Self-care Isn’t Selfish
Published on: January 12, 2019Often mum’s the one who looks after everyone in the family, but the concept of nurturing does not seem to extend to the mother herself. Gale, Founder of My Mummy First, tells us how she has addressed this need based on her own experience. By Gale Ruttanaphon When I gave birth to Vivian and made the transition to motherhood, I was still trying to grapple with my own concept of what a “good” mother entails. What should a mother do, or not do, to be considered “good?” In striving to be a good mum, I remember feeling guilty and ashamed for leaving Vivian with a nanny while I went out to exercise. Then I asked myself why should I feel bad?
My internal battleMy love for exercise started when I was in the final year of high school, going through a stressful period of preparing for a university entrance exam in Australia. Truth be told, I started running because I didn’t want to get fat. I was studying and eating all day long and it was starting to show. I quickly realized that not only did exercise help me de-stress, it gave me more energy, made me stronger, and I was pleasantly surprised at the distances I was able to cover! I was proud of myself. I never thought I had an athletic streak in me. I kept up with exercise even through my pregnancy. I remember going to a gym class the day before Vivian was born and feeling great about the session. Right after giving birth, I waited to get clearance from my doctor that I was safe to exercise again. I was feeling itchy to get back into it.
The days I went out to exercise, I came back recharged, revitalized, and with more energy for my daughter.However, now that Vivian has finally arrived, I felt an overwhelming sense of internal guilt that I shouldn’t be leaving her. Where was this guilt coming from?
A culture praising selflessnessAs a culture, we praise selflessness and decry selfishness. A good mother cares first for her babies, then her partner, and her own needs come last. I’ve been programmed to think that a good mother should be “selfless”. Therefore, the act of doing something for myself means I’m selfish and therefore I’m not a good mother. I was baffled. Could a simple act of self-care like looking after one’s health and wellbeing be considered selfish? One thing was certain, on the days I refused help and stayed home with Vivian, so I can soak up the glory of selflessness, I felt miserable, restless, overwhelmed, and bitter. On the other hand, the days I went out to exercise, I came back recharged, revitalized, and with more energy for my daughter. When I was away from my daughter to exercise, I missed her. This made coming home that much better, because I knew I wanted to be there, and I was ready to be there for her.
Selfless versus selfishSelflessness doesn’t come naturally to me, it comes with a level of exhaustion, anxiety, and unhappiness. This feels like the exact opposite of giving from the heart which selflessness embodies. I now know I was actually suffering from the “fear of selfishness” syndrome.
You wear yourself too thin when you act out of fear of being selfish.The fear of selfishness asserts that we need to do whatever it takes to be there for other people especially our children even when you feel overwhelmed and worn out. Because of this, the fear of selfishness carries the energy of shame and guilt. I felt bad leaving Vivian to go out for exercise, and equally bad not going. I felt trapped without a choice.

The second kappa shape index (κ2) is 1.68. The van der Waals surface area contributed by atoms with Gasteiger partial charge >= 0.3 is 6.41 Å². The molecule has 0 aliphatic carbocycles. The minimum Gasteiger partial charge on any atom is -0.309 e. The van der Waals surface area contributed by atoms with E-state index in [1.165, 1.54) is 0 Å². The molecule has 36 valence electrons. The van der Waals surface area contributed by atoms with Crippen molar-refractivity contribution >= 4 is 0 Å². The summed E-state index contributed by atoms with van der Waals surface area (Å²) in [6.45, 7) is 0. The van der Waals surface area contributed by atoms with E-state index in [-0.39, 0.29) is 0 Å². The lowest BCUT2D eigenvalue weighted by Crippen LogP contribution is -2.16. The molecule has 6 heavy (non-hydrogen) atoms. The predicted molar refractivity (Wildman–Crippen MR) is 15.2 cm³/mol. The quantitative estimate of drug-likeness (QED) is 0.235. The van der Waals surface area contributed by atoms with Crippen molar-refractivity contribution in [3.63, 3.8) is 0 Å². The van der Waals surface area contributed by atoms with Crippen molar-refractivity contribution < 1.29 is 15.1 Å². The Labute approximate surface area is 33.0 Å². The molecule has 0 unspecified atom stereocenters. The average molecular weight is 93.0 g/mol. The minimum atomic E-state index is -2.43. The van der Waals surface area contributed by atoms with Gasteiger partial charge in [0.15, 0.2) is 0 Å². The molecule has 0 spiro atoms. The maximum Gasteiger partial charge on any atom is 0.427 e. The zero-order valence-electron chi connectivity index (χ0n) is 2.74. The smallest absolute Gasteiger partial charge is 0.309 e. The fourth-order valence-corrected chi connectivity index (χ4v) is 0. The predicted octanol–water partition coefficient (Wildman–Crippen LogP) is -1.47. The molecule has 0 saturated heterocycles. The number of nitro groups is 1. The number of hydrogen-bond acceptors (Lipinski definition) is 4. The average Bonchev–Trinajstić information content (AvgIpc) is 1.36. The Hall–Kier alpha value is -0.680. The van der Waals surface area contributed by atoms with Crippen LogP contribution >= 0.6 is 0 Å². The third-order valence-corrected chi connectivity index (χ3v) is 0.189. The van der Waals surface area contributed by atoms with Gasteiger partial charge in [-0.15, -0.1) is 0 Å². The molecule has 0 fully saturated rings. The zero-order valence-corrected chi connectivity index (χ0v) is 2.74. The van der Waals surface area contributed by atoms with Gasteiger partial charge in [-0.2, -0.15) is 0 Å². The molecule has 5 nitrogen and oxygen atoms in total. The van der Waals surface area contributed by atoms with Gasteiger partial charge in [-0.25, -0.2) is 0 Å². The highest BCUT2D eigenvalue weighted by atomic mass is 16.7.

Put on your oxygen mask first before helping othersThe truth is that a mother also needs downtime. For me, there’s a time for self-care and there’s a time for selflessness. The two concepts are not mutually exclusive. By recognizing when to be generous and when to be self-attentive, you create boundaries that will help you. They help protect you from overextending yourself and help protect others from the resentment that can form when you overextend them. You wear yourself too thin when you act out of fear of being selfish. Remember what the cabin crew say in the flight safety briefing,“Put on your oxygen mask first before helping others.” It is sound advice. You are no good to anyone if you run out of oxygen! Self-nurturing is an essential prerequisite to good parenting. As your child gets older, you need to set a good example for him or her. Your child needs to see parents who respect and look after themselves. This is not selfishness; this is self-respect and good role-modeling. There’s no need to lose your sense of self in the process of mothering. Don’t let your identity disappear in the guise of motherhood. I strongly believe in practicing self-nurturing daily! Make sure you have space for your own needs. Nurture yourself by doing something each day that you want — go to exercise, get a manicure, read a book, dress up, and get out. I promise your baby will be just fine with your husband, your mum, or your nanny. Thailand is a great place to get help, it’s very affordable and never too far away. Be good to yourself – give yourself the love and respect you deserve. You’ll be a better parent, a better partner, and a happier mum. This, I truly believe.
About the AuthorGale is a wife, a mother, founder of My Mummy First, and an ACE certified trainer at BASE gym specialising in pre and post-natal training. Gale experienced the benefits of exercise and living a healthy lifestyle during her pregnancy. She now uses her knowledge to help other mums to recovery safely, and regain health and confidence after birth.
The views expressed in the articles in this magazine are not necessarily those of BAMBI committee members and we assume no responsibility for them or their effects. BAMBI News welcomes volunteer contributors to our magazine. Please contact email@example.com.